Research and observation has proved that men and women speak differently when it comes to language style and gestures. The article, Linguistic variation and social function by Cheshire records some amazing findings that prove the difference displayed by men and women in language use. There is a unique way through which males speak that distinguishes them from their female counterparts. Apart from the difference observed in their vocal cords, women display a difference in tone and even expression. The difference in language use has been noted in different dialects where women have been found to use some specific words more than males. This also explains why women thrive well in certain careers that pertain to language use, while makes struggle (Eisikovits, 1998). For instance, when it comes to business and marketing, it has been found that most females have more convincing tactics that is likely to attract clients compared to males. This is because of their gestures and the use of certain words. The ability of women to succeed in using language to convince is majorly influenced by their gender make up that makes it easy for them to understand the needs of others.
The genetic and psychological makeup of women helps them analyse an issue basing on the results, compared to the males who are only interested in executing the plan. Women take time to analyse an issue by considering their side effects before they can speak. When addressing an issue verbally, their brains are wired to understand the needs at different dimensions and hence having the ability to speak with more knowledge. Language has also been identified to be one of the ways through which women can perfectly express themselves. Research has shown that women speak more than men by almost half. This hence give women more opportunities to express themselves through language, an experience that makes them geniuses as they grow older (Cheshire, 1982). Men on the other hand do not put a lot of effort in language since it is not the way they express themselves. Men are designed to take action rather than just talk. Males will hence find more satisfaction in executing rather than just talking and therefore making them bad masters of language use.
Language use in women is also affected with their hormonal imbalances brought about by their gender. This is different in men whose hormones are a bit stable. Women will therefore express themselves differently depending on the occasion and season. For instance, women are mostly driven by emotions and thus affecting language. For instance, you realise that men tend to speak almost the same in any given occasion, while women will react. Women easily empathise with people on certain occasions and will therefore express it through the tone and language they use (Trudgill, 1972). During happy moments like weddings, women will be seen expressing a happy mood through their language and gesture of dancing, while most men will appear unmoved. This also applies to other occasions like mourning and even criticizing. Even though men also empathise with the prevailing situation and circumstances, they may not know how to express it through language as women do.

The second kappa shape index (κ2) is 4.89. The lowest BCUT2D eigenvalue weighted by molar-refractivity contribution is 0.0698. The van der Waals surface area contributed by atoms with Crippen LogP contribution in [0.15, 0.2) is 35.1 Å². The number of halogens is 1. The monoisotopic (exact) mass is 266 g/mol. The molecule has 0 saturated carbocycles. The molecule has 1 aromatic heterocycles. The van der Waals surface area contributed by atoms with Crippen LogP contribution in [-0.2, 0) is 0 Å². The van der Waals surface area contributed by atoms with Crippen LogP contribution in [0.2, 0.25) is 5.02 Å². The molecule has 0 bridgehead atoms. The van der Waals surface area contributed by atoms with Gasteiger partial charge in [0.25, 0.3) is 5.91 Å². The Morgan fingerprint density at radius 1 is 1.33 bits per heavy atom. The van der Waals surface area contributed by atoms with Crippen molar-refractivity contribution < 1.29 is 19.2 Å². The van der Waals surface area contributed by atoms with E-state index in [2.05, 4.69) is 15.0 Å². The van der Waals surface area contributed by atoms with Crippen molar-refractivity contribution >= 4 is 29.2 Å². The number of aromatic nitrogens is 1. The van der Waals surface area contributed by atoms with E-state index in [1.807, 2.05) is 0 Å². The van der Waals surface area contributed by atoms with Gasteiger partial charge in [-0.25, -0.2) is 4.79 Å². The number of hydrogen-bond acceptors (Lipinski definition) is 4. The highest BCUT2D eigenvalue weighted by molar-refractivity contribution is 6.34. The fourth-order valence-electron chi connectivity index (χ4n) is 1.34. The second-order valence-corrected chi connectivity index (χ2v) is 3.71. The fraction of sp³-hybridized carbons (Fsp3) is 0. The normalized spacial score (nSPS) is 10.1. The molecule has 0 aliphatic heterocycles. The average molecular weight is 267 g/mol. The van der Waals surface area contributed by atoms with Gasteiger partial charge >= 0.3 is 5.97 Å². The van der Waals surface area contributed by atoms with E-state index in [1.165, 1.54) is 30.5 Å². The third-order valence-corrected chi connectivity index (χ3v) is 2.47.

The difference in how men and women speak, as stated in the articles, starts manifesting through their tender and even adolescent stages. Girls as young as three years old show a difference in how they demand things from their parents compared to their male counterparts. For instance, in as much as it easy for a boy to give up and withdraw when his demands are not met, a girl will show some persistent and even cry until when she is attended to. This implies that women have mastered the art of language that helps them have their way, while men have mastered the art of action to demand their way. All this are gender survival techniques that help each gender to survive in a given environment. After reading the articles and analysing them, I find a lot of credibility in what the authors have written. Most of the points they have brought about are real life examples that can be observed on a daily basis. Trudgill, Eisikovits and Cheshire in their articles have put in a lot of effort to explain some of the differences in language as expressed by gender to explain why men and women express themselves differently. I agree with their ideas and findings that indeed, there is a lot of difference displayed by how men and women express themselves through language.
Cheshire, J. (1982). Linguistic variation and social function. Sociolinguistic variation in speech communities, 153-166.
Eisikovits, E. (1998). Girl-talk/boy-talk: sex differences in adolescent speech. Language and Gender: a Reader, Oxford: Blackwell, 42-54.
Trudgill, P. (1972). Sex, covert prestige and linguistic change in the urban British English of Norwich. Language in society, 1(02), 179-195.